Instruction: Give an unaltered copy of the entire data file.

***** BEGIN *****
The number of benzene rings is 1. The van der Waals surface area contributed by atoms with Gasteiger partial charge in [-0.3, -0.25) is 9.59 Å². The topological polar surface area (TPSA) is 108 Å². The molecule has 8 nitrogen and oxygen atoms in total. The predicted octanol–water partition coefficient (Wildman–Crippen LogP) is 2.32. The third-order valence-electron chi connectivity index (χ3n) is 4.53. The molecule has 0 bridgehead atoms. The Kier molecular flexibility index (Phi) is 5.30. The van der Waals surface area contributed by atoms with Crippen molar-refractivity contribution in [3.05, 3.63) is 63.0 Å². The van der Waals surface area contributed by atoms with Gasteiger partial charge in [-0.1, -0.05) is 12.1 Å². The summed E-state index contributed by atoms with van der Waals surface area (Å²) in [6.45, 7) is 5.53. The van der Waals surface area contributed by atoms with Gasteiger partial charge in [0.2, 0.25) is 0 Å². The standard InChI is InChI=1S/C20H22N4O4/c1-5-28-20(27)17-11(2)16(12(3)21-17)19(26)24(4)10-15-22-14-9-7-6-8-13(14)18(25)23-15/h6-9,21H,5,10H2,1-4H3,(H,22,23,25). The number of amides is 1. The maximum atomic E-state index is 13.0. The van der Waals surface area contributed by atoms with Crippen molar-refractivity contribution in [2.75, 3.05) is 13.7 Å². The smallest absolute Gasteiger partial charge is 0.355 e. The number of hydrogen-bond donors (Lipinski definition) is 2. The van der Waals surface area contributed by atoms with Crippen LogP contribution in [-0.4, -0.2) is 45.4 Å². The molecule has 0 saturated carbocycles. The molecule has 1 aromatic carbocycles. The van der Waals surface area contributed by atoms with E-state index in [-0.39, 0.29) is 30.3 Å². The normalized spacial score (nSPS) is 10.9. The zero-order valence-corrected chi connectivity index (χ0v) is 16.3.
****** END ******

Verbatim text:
The number of benzene rings is 1. The van der Waals surface area contributed by atoms with Gasteiger partial charge in [-0.3, -0.25) is 9.59 Å². The topological polar surface area (TPSA) is 108 Å². The molecule has 8 nitrogen and oxygen atoms in total. The predicted octanol–water partition coefficient (Wildman–Crippen LogP) is 2.32. The third-order valence-electron chi connectivity index (χ3n) is 4.53. The molecule has 0 bridgehead atoms. The Kier molecular flexibility index (Phi) is 5.30. The van der Waals surface area contributed by atoms with Crippen molar-refractivity contribution in [3.05, 3.63) is 63.0 Å². The van der Waals surface area contributed by atoms with Gasteiger partial charge in [-0.1, -0.05) is 12.1 Å². The summed E-state index contributed by atoms with van der Waals surface area (Å²) in [6.45, 7) is 5.53. The van der Waals surface area contributed by atoms with Gasteiger partial charge in [0.2, 0.25) is 0 Å². The standard InChI is InChI=1S/C20H22N4O4/c1-5-28-20(27)17-11(2)16(12(3)21-17)19(26)24(4)10-15-22-14-9-7-6-8-13(14)18(25)23-15/h6-9,21H,5,10H2,1-4H3,(H,22,23,25). The number of amides is 1. The maximum atomic E-state index is 13.0. The van der Waals surface area contributed by atoms with Crippen molar-refractivity contribution in [2.75, 3.05) is 13.7 Å². The smallest absolute Gasteiger partial charge is 0.355 e. The number of hydrogen-bond donors (Lipinski definition) is 2. The van der Waals surface area contributed by atoms with Crippen LogP contribution in [-0.4, -0.2) is 45.4 Å². The molecule has 0 saturated carbocycles. The molecule has 1 aromatic carbocycles. The van der Waals surface area contributed by atoms with E-state index in [-0.39, 0.29) is 30.3 Å². The normalized spacial score (nSPS) is 10.9. The zero-order valence-corrected chi connectivity index (χ0v) is 16.3.